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A residential sector in Mariupol, eastern Ukraine, January 24, 2015
Image: Reuters/N. Ryabchenko

Rocket fire kills dozens in Ukraine

January 24, 2015

About 30 people have been killed in the eastern Ukrainian city of Mariupol as fighting escalated to the worst level in months. Pro-Russia separatists had announced they were launching an offensive on the strategic city.


The death toll from rocket fire attacks in eastern Ukraine climbed on Saturday, with an estimated 30 people killed and dozens more wounded in a residential area of the city of Mariupol.

"The walls were shaking, the window frames were shaking, paint started to crumble off the house. I hid in the basement. What can you do? I took the dog and the cat. In the basement you can hear the earth tremble," 76-year-old pensioner Leonid Vasilenko told Reuters news agency by telephone from the eastern suburbs of Mariupol.

While authorities in Mariupol have blamed the separatists for the attack, the separatist leaders denied responsibility. They had, however, announced they would move towards taking over the strategically important city, which is controlled by the Kyiv-based Ukrainian government.

"Today an offensive was launched on Mariupol. This will be the best possible monument to all our dead," separatist leader Alexander Zakharchenko was quoted as saying by the RIA Novosti news agency at a memorial ceremony being held in the separatist stronghold of Donetsk.

Zakharchenko had earlier rejected continued talks on a ceasefire agreement which had been signed in Minsk last September and repeatedly violated. That rejection came despite foreign ministers of Germany, France, Russia and Ukraine agreeing earlier in the week to measures aimed at easing the fighting.

Ukraine's President Petro Poroshenko issued a statement in response to the latest assault.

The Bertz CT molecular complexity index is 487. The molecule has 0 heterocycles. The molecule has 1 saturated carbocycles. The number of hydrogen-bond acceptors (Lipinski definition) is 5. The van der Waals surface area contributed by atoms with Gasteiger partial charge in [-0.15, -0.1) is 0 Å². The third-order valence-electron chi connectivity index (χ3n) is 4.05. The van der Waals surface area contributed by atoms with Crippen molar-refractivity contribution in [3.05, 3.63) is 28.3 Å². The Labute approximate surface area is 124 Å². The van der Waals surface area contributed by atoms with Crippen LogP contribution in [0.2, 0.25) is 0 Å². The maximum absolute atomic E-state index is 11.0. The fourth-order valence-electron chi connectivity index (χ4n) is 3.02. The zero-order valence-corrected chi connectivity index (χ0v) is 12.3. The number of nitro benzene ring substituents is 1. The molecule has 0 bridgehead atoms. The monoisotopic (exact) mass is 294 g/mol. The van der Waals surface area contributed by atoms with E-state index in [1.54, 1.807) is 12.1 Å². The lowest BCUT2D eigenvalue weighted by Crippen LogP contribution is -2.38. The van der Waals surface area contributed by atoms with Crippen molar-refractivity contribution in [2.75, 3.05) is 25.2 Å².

"We are for peace, but we accept the challenge of the enemy. We will protect our motherland," Poroshenko said.

International condemnation

The European Union on Saturday denounced the attacks, saying the escalation in fighting would harm the relationship between the EU and Russia.

"I call ... openly upon Russia to use its considerable influence over separatist leaders and to stop any form of military, political or financial support," EU foreign affairs chief Federica Mogherini said in a statement on Saturday, adding "this would prevent disastrous consequences for all."

Kyiv and Western leaders have repeatedly accused Russia of supporting the separatists with weapons and fighters, something Moscow denies. The EU has targeted Russia with sanctions.

The Organization for Security and Cooperation in Europe (OSCE) watchdog group's special monitoring mission (SMM) for Ukraine also expressed concern on Saturday about the growing number of casualties among civilians.

"The SMM strongly condemns the continuation of the fighting in residential areas. Using residential areas as firing positions attracts counter-firing to these areas, further endangering the lives of civilians," they said in a statement, calling for restraint from all sides.

Strategic port city

Mariupol lies on the Azov Sea and is the major city between mainland Russia and the Russia-annexed Black Sea peninsula of Crimea. It is an important port city and among its key exports are coal and steel from the Donetsk region, much of which is held by pro-Moscow separatists.

A separatist assault in the region in August raised fears they were attempting to create a land link between Crimea and Russia. The violence which ensued was one of the factors which led to the September 5 truce being agreed in Minsk.

The United Nations on Friday raised its estimate of the conflict's death toll to 5,100 since April, 2014.

se/sb (AP, Reuters, AFP, dpa)

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